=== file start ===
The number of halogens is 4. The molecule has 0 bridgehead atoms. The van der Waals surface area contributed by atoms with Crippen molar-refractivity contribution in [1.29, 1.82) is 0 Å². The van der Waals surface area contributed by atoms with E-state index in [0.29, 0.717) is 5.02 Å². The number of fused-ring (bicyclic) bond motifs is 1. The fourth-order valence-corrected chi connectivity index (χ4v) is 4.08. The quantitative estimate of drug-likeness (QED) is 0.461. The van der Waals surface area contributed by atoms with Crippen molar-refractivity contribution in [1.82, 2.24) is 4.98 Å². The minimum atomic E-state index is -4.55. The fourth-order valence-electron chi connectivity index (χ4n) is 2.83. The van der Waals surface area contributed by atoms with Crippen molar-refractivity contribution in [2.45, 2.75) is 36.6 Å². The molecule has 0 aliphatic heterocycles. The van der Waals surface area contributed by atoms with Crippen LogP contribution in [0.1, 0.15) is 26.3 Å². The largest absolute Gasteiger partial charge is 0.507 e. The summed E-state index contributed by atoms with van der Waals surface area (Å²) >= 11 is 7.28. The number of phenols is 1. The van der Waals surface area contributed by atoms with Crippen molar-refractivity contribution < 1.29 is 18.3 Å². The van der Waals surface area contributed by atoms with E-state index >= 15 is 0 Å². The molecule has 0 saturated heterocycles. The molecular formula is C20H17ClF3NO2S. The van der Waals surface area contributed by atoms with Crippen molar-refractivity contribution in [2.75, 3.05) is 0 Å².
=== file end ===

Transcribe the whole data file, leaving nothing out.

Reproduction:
The number of halogens is 4. The molecule has 0 bridgehead atoms. The van der Waals surface area contributed by atoms with Crippen molar-refractivity contribution in [1.29, 1.82) is 0 Å². The van der Waals surface area contributed by atoms with E-state index in [0.29, 0.717) is 5.02 Å². The number of fused-ring (bicyclic) bond motifs is 1. The fourth-order valence-corrected chi connectivity index (χ4v) is 4.08. The quantitative estimate of drug-likeness (QED) is 0.461. The van der Waals surface area contributed by atoms with Crippen molar-refractivity contribution in [1.82, 2.24) is 4.98 Å². The minimum atomic E-state index is -4.55. The fourth-order valence-electron chi connectivity index (χ4n) is 2.83. The van der Waals surface area contributed by atoms with Crippen molar-refractivity contribution in [2.45, 2.75) is 36.6 Å². The molecule has 0 aliphatic heterocycles. The van der Waals surface area contributed by atoms with Crippen LogP contribution in [0.1, 0.15) is 26.3 Å². The largest absolute Gasteiger partial charge is 0.507 e. The summed E-state index contributed by atoms with van der Waals surface area (Å²) >= 11 is 7.28. The number of phenols is 1. The van der Waals surface area contributed by atoms with Crippen molar-refractivity contribution < 1.29 is 18.3 Å². The van der Waals surface area contributed by atoms with E-state index >= 15 is 0 Å². The molecule has 0 saturated heterocycles. The molecular formula is C20H17ClF3NO2S. The van der Waals surface area contributed by atoms with Crippen molar-refractivity contribution in [2.75, 3.05) is 0 Å².